The smaller the object, the brighter it dissipates in its surroundings. Think of fine sand grains and coarse gravel stones in the river or crumbs and bread on the kitchen table. The same behavior is also shown by microscopically small particles, which are distributed over time in the space, stimulated by the surrounding molecules. As early as 1905, Albert Einstein was able to provide the theoretical proof that the velocity of this so-called Brownian motion is inversely proportional to the radius of a particle, ie its magnitude.Researchers from the Research Center Jülich, the KU Leuven and the Research Center CRPP in Bordeaux have now found an exception to this rule. In their experiments, they used a lamellar system in which the large particles are more mobile than the small ones.
The researchers used tailor-made viruses for their work: many short and a few long viruses, whose movement can be traced well under the fluorescence microscope. At high concentrations, the short rods become a crystal structure in parallel layers. Measurements showed that the force of the short rods in layers is much weaker on the longer rods. These have more space and move faster than the shorter viruses.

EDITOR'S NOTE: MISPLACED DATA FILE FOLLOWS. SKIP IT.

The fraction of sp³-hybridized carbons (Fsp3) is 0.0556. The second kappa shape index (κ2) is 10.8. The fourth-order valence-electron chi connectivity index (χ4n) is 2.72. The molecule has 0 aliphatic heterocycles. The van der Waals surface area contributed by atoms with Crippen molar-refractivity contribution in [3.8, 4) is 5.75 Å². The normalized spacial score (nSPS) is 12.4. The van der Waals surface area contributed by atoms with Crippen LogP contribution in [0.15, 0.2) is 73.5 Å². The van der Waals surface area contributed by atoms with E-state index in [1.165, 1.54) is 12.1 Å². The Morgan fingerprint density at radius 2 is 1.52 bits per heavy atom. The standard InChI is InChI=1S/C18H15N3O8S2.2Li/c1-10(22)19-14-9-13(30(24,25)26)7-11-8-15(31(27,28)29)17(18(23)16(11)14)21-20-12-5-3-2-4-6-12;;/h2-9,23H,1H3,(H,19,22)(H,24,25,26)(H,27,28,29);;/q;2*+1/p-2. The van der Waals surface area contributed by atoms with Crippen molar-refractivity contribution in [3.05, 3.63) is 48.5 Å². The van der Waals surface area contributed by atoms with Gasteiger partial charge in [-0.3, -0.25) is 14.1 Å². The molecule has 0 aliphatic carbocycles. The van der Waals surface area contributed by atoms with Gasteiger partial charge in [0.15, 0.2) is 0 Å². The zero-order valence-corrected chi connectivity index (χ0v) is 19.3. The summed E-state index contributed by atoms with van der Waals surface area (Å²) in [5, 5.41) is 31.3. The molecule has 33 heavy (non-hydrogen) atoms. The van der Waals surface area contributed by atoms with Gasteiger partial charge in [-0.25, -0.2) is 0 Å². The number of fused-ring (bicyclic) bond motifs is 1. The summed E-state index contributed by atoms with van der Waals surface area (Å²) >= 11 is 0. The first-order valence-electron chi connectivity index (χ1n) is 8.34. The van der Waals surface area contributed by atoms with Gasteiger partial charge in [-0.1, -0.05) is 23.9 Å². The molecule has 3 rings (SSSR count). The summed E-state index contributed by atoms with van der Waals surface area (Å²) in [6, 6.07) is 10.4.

The astonishing mobility is due to an effect that is known by many parking lots: oversized vehicles occasionally create more space by occupying several parking spaces. The same is true with the surviving viruses, which extend over several places in the existing layer structure. The findings may also be of practical use. They may lead to the development of rapidly diffusing molecules for possible applications in cell biology and drugs, the researchers estimate.
Fast Diffusion of Long Guest Rods in a Lamellar Phase of Short Host Particles
Laura Alvarez, M. Paul Lettinga, Eric Grelet
Phys. Rev. Lett. (Published 25 April 2017), DOI: 10.1103 / PhysRevLett.118.178002